Since I changed to a gluten- and lactose-free diet a week or two ago, I’ve been feeling adventurous in the kitchen. So when I went to the supermarket on Saturday, I came home with some okra and bitter melon to experiment with. Why these two vegetables you wonder? No reason other than I hadn’t had them before and they looked interesting. Since they were both new, I had to figure out what to do with them.
Though I’ve never eaten okra, I’m familiar with it – I know it’s often used in gumbos and I know it can get slimy when cooked. I wanted to avoid sliminess, and be able to taste the okra on its own. Luckily I found a recipe suggesting to simply coat the okra with a bit of olive oil, throw in an oven, and bake until tender on the inside and a bit crispy on the outside, which is what I did, and was pleasantly surprised with the results. I kept expecting to dislike the slightly gelatinous okra at each bite, yet I didn’t mind the mild-tasting vegetable. Used as a thickener in a gumbo, I imagine it would do the trick and be a good background vegetable.
The bitter melon was a bit more challenging. Everything I read about it talked about its intense bitterness. Also called bitter gourd and karela, it’s often used in Indian, Chinese, and other Southeast Asian dishes. It’s also supposed to lower blood sugar and be good for diabetics. I found lots of recipes for bitter melon stuffed with pork and spices, stir-fried with black bean sauce, or mixed with other strong flavours. However, I didn’t want to ruin an entire dish with something I might not like the taste of. I settled on crispy oven-baked bitter melon, which involved first marinating it in salt, tumeric, and cayenne for a half an hour. Like eggplant, pre-treating thin slices of bitter gourd is supposed to remove some of the bitterness. If the salt did remove some bitterness, I can’t imagine what it was like before. This was the most bitter thing I’ve ever tasted. In fact, it tasted like the liquid that parents put on their kids’ thumbs to try to to get them to stop sucking them. Well, maybe it wasn’t quite that bad. Though it was bitter, it wasn’t unpalatable, just a very different flavour that we don’t encounter very often. Chris and I each ate a few slices of the melon. Weirdly, Chris found it less bitter the more pieces he ate, while I found it more bitter the more I ate.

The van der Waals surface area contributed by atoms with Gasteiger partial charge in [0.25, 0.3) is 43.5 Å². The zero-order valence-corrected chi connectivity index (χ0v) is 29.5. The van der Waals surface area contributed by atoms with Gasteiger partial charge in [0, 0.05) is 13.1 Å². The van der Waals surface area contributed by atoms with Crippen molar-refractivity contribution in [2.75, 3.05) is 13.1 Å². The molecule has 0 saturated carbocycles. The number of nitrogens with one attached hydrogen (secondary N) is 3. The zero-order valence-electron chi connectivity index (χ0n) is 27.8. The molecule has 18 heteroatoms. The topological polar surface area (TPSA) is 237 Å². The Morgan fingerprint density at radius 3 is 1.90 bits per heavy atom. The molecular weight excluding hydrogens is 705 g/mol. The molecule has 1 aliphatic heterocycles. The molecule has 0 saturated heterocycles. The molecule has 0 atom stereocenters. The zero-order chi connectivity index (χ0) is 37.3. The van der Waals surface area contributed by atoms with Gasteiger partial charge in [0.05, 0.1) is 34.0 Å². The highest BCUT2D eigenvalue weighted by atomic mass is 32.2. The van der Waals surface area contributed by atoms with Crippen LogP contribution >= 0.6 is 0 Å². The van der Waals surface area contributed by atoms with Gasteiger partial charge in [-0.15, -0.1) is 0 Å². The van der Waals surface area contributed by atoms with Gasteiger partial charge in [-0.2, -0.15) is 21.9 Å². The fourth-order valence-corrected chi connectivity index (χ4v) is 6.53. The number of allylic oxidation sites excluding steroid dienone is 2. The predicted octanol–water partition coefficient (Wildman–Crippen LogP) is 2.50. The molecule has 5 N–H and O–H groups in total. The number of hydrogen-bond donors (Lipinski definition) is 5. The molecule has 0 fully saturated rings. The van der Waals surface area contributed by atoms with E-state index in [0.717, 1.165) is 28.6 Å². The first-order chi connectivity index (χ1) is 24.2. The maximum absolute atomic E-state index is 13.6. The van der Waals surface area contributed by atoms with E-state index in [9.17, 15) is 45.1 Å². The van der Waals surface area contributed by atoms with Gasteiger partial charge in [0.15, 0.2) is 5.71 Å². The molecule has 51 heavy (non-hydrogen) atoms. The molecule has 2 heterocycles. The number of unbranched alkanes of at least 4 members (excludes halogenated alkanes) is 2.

Because we didn’t want just okra and bitter melon for the meal, I also made millet roti. I broke out my trusty Kitchen Aid grain mill (I’m always looking for an excuse to do that) and milled some millet. I made this flatbread the same way I make corn tortillas, except after some research I discovered that one should use boiling water to mix up the millet with so it sticks together better when you roll it out. I enjoyed the flatbread, though I think I would try dry roasting the millet next time before milling it to add more depth to the flavour.
Lastly, we had fried rice with shrimp marinated in a blackened spice mix to round it all off. Successful experiment, interesting meal. Okra, I’d like to try more of. Maybe I won’t ever buy bitter melon again, but I wouldn’t hesitate to try it in a dish made by someone who knows what they’re doing.